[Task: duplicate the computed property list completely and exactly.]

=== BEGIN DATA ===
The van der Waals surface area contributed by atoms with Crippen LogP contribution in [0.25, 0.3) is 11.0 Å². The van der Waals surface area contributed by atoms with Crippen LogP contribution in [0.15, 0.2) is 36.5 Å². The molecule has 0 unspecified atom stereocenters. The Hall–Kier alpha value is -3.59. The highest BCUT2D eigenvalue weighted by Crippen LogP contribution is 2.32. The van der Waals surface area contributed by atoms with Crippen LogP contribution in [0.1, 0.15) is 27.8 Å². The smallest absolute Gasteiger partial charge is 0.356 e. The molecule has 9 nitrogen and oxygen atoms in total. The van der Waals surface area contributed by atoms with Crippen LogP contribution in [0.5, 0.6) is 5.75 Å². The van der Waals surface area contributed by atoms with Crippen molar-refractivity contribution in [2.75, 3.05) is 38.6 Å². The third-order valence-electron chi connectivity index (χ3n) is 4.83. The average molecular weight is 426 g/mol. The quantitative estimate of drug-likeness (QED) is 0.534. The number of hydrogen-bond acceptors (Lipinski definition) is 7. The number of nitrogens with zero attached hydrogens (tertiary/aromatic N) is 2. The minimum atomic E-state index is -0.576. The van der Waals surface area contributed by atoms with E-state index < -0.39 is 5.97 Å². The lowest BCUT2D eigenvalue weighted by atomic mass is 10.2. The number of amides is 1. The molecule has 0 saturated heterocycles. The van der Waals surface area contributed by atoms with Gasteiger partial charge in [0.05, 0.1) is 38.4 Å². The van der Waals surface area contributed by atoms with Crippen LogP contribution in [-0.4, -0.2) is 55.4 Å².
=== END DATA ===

The van der Waals surface area contributed by atoms with Crippen LogP contribution in [0.25, 0.3) is 11.0 Å². The van der Waals surface area contributed by atoms with Crippen LogP contribution in [0.15, 0.2) is 36.5 Å². The molecule has 0 unspecified atom stereocenters. The Hall–Kier alpha value is -3.59. The highest BCUT2D eigenvalue weighted by Crippen LogP contribution is 2.32. The van der Waals surface area contributed by atoms with Crippen LogP contribution in [0.1, 0.15) is 27.8 Å². The smallest absolute Gasteiger partial charge is 0.356 e. The molecule has 9 nitrogen and oxygen atoms in total. The van der Waals surface area contributed by atoms with Crippen LogP contribution in [0.5, 0.6) is 5.75 Å². The van der Waals surface area contributed by atoms with Crippen molar-refractivity contribution in [2.75, 3.05) is 38.6 Å². The third-order valence-electron chi connectivity index (χ3n) is 4.83. The average molecular weight is 426 g/mol. The quantitative estimate of drug-likeness (QED) is 0.534. The number of hydrogen-bond acceptors (Lipinski definition) is 7. The number of nitrogens with zero attached hydrogens (tertiary/aromatic N) is 2. The minimum atomic E-state index is -0.576. The van der Waals surface area contributed by atoms with E-state index < -0.39 is 5.97 Å². The lowest BCUT2D eigenvalue weighted by atomic mass is 10.2. The number of amides is 1. The molecule has 0 saturated heterocycles. The van der Waals surface area contributed by atoms with Gasteiger partial charge in [0.05, 0.1) is 38.4 Å². The van der Waals surface area contributed by atoms with Crippen LogP contribution in [-0.4, -0.2) is 55.4 Å².